Friday was a warm May day. Santa Cruz was mostly flat, but there was a surprise glassy little runner peeling through Capitola.
We were out on a few logs that 33-year-old Martijn Stiphout built -- logs, of course being longboards, but also that they're made of wood. He sat calmly out the back, allowing micro lines to pass underneath for the pack of groms on the inside. Occasionally two kids from the pack would take off in his path. He smiled and encouraged them down the line.
On the occasion that he got some open face, he found speed in the tiniest of pockets and arced turns on a longish redwood singlefin. He's tall and smooth -- a surfer and an artist.
And he doesn't seem at all concerned that tonight he is presenting his work to a new crowd. Starbucks' DoubleShot "Art of the Craft," is a thee-part web video series on Stiphout and San Diego shaper Josh Oldenburg, celebrating the independent shaper as craftsman and artist. As part of the project, his boards are the feature of a pop-up gallery at Stripe in downtown Santa Cruz.
A Shipout wooden surfboard under his Vantana-label is art. You can ride it or hang it. But as beautiful as the contrasting wood tones might be, or intricate as his inlays look, he really got into making boards for a different reason.
"All of my foam and fiberglass boards kept breaking," he explains, "I just wanted to make something that would last."
These boards will last, no doubt.
Of course, building wooden boards serve another function. As much as surfers may be foot soldiers in the battle to save our planet, our very ride is petroleum based. And for Stiphout, who spent his childhood between South Africa, Holland, and Germany before moving to California in high school, his background teaching conservation, studying marine biology and captaining a sailboat made him very aware of it.
"It's definitely the idea of putting less in a landfill," he explains between sets. The wood will biodegrade eventually, but the board also last a lifetime, creating less waste, making it inherently earth-friendly.
"But to me, it was just as important to not work with foam and fiberglass. I had done enough ding repair to know that it's just toxic."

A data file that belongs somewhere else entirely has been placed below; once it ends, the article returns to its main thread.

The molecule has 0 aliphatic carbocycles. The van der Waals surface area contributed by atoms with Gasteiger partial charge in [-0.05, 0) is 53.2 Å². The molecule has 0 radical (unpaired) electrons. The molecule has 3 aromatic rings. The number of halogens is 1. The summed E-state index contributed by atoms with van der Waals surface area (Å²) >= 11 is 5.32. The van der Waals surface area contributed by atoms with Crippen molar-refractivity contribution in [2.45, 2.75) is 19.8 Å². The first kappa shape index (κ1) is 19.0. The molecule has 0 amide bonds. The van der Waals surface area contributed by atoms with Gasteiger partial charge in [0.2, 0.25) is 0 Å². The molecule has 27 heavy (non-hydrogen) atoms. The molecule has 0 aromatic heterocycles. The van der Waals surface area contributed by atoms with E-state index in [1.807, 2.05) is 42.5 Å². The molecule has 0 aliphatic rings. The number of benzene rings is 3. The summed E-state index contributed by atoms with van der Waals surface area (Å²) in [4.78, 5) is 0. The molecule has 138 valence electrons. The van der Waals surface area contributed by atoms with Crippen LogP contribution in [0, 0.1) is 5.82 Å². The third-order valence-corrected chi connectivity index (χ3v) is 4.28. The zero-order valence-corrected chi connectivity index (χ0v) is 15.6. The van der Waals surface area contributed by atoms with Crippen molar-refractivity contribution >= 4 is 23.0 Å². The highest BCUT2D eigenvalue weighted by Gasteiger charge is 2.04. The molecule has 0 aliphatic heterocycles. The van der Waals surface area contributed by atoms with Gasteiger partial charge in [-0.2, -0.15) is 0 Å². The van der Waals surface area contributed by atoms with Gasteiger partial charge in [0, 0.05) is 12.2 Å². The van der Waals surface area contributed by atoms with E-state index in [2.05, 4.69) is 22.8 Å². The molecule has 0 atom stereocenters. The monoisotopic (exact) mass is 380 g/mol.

Furthermore most of the wood he uses is reclaimed. He sources the materials through different demolitions and discoveries, giving each board not only inherent character, but also a story.
Earlier in the day, he showed us around his shop. Normally the smell of a surfboard factory is a volatile compound assault. His is the sweet smell of wood. He shows us some of his early boards, the classic old hand tools he uses, scrap wood that will eventually be part of a noserider or fat fish, and the hollow chamber construction. His father was a skilled woodworker, but Stiphout has no formal training. He's self-taught and ingests any designs, articles, and videos on board building. While his boards are reminiscent of other wooden board builders, he has tried to improve on the process. One thing that sets him apart is his use of solid cork for the rails.
"It serves a function. If you're going to ding a board, drop it on the steps or collide with someone in the water, the rail is where you're going to ding it. If the rails are hollow, you immediately have water inside the chamber. And that's not good. The cork provides something of a buffer," he explains.
The boards are heavier than their foam counterparts by around 50 percent. But the extra weight can be useful, as he would demonstrate in the Cappy peelers. He takes painstaking care with his glass jobs, using Super Sap, a mix that is 70 percent bio resin. His more recent boards have delved deeper into the ornate.
Following the session and tacos, we meet him that evening at Stripe, a boutique that is a perfect pairing with these boards. They've done a pop-up gallery of his work.
He has about eight gorgeous craft showing from classic noseriders to a high-performance thruster that is heading to the Maldives next week as well as a tiny-scale version that shows his construction and a few handplanes. The room is packed at 8:30 when the hosts show the three short videos that make up the DoubleShot "Art of the Craft" series.
"Before this, I had my boards at some smaller shows and that's where all my exposure came from. This kind of event will allow more of an art exposure. Starbucks took the time to look for the shapers who are really into handcrafted boards as an art. It's making me aware myself as to how art-based they are."
He can build about three boards a month and he's got a few custom orders to keep him busy. He's moving his shop to an old barn in Buena Vista, Ca this summer.
The Ventana Surfboards pop-up gallery will be at Stripe Men's, 117 Walnut Ave, Santa Cruz, CA until Friday, May 17.